Art & Culture - Current Affairs for March, 2017
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▼ 4.3 billion year old microfossils found in Canada [03-2-17]
Microfossils close to 4.3 billion years in age were found in Canada similar to bacteria thriving on sea floor hydrothermal vents. This may represent the oldest-known evidence of life on Earth, scientists on March 1, 2017 said.
The fossils from the Hudson Bay shoreline in northern Quebec near the Nastapoka Islands lend credence to the hypothesis that hydrothermal vents spewing hot water may have been the cradle of life on Earth.
This is relatively soon after the planet formed, the researchers said.
They also said Earth's planetary neighbour Mars at that time is thought to have had oceans, long since gone, that may have boasted similar conditions conducive to the advent of life.
Tiny filaments and tubes made of a form of iron oxide, or rust, formed by the microbes were found encased in layers of quartz that experts have determined to be between 3.77 billion and 4.28 billion years old.
The researchers expressed confidence the fossils from northeastern Canada were formed by organisms, saying no non-biological explanation was plausible.
It was primordial microbes like those described in the study that set in motion the evolutionary march toward complex life and, eventually, the appearance of humans 200,000 years ago.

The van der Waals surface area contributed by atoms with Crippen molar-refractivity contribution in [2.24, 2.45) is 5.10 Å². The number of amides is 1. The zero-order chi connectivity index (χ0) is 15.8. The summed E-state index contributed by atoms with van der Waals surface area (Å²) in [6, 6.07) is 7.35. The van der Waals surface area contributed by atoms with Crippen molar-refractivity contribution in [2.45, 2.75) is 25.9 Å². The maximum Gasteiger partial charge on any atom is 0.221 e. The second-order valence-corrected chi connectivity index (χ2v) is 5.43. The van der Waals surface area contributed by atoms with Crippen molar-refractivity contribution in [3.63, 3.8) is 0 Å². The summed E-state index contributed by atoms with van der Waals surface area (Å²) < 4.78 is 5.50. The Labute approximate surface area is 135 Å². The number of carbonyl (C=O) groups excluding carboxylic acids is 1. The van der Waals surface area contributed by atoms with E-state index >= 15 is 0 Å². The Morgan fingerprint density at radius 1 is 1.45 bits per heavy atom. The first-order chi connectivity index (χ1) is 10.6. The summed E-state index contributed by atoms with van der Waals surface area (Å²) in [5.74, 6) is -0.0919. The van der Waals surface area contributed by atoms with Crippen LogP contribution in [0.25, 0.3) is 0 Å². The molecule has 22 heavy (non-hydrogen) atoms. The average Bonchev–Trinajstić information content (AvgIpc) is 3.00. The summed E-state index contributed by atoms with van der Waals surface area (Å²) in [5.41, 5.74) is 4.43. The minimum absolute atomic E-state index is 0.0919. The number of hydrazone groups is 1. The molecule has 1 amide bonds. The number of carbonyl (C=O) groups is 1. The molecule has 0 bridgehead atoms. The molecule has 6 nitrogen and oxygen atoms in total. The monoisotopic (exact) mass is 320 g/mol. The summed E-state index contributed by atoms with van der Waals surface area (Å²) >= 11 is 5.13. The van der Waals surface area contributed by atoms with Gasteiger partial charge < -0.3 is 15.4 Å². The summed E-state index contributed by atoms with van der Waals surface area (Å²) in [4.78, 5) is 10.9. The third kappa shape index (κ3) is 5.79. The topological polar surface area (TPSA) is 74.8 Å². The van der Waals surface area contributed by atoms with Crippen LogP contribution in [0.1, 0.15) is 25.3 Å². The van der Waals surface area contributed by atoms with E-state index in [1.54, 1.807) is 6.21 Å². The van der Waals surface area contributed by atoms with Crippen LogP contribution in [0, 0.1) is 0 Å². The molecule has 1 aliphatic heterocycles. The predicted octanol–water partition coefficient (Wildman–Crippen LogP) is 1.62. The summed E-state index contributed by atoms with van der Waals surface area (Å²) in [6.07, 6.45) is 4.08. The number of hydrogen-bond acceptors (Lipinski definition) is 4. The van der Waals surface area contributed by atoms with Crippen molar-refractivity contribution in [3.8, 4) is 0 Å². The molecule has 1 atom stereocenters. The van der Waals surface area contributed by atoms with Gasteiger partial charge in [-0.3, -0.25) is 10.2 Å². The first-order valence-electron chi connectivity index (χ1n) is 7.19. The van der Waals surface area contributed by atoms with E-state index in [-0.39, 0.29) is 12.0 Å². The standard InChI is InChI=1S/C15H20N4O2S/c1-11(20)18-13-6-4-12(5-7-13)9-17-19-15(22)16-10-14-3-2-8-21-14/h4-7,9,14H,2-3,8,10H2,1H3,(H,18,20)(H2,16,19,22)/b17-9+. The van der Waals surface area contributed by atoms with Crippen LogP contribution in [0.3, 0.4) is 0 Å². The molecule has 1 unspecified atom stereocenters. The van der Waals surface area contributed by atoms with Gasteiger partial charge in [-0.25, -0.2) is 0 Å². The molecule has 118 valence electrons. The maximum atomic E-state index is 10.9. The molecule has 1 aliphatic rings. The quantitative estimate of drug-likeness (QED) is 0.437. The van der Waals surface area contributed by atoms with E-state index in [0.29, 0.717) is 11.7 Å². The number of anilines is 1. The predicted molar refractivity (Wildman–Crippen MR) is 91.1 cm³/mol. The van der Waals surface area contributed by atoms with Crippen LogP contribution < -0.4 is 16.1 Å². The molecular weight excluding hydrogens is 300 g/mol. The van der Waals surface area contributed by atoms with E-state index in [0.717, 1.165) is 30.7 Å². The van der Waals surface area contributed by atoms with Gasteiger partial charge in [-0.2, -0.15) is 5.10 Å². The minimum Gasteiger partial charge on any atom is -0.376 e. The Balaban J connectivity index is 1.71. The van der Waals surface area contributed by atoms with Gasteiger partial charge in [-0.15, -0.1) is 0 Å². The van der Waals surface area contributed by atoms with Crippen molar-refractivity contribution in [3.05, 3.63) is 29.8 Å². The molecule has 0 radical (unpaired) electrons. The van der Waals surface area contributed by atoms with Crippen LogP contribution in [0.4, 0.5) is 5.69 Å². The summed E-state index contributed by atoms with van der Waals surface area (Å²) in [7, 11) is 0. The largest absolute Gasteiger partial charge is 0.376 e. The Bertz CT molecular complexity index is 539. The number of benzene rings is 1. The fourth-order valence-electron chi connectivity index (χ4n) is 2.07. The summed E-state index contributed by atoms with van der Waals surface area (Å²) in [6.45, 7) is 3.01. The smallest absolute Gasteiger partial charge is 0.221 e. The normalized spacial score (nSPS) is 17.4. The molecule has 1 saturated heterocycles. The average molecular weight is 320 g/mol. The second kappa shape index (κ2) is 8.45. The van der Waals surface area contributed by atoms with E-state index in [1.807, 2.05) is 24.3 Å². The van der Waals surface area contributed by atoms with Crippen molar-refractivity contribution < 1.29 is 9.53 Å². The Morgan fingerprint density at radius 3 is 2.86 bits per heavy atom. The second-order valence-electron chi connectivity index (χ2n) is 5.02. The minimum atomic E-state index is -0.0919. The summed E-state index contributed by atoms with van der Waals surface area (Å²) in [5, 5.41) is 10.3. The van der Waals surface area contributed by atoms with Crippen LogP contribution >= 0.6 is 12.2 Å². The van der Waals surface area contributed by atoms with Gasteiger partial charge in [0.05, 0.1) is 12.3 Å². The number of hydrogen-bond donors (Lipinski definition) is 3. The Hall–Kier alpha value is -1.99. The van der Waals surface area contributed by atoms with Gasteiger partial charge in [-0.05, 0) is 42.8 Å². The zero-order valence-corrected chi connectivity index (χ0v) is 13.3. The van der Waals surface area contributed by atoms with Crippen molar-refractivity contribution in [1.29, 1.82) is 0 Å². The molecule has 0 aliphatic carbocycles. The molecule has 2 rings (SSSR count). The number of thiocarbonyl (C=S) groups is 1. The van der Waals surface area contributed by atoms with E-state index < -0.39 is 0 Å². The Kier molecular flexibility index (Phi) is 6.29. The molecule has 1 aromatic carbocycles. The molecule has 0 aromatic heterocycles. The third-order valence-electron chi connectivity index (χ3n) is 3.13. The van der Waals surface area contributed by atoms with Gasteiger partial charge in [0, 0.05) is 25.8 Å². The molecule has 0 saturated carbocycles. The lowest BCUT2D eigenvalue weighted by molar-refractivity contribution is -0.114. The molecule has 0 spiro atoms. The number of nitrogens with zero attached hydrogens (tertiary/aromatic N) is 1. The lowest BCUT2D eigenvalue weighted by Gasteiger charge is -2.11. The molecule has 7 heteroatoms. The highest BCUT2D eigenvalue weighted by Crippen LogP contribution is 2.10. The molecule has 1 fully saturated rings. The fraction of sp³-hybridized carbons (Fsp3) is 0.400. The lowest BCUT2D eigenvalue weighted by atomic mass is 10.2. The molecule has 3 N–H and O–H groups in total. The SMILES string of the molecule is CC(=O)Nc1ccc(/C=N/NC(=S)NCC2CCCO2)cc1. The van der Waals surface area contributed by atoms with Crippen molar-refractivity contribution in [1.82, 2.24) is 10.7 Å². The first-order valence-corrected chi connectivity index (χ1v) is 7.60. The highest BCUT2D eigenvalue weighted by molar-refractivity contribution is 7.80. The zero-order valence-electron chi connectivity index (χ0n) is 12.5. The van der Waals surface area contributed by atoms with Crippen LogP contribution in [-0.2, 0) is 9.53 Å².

The scientists said the primordial microbes' structure closely resembled modern bacteria that dwell near iron-rich hydrothermal vents.
They believe that, like their modern counterparts, they were iron-eaters. The rock's composition was consistent with a deep-sea vent environment.
This is important for the origin of life as it shows microbial life diversified to specialized microbes very early in Earth history.
It is also important for the evolution of life. It shows that some microbes have not changed significantly since Earth's early times.
The fossils appear to be older than any other previously discovered evidence of life.
For example, other scientists last year described 3.7 billion-year-old fossilized microbial mats, called stromatolites, from Greenland.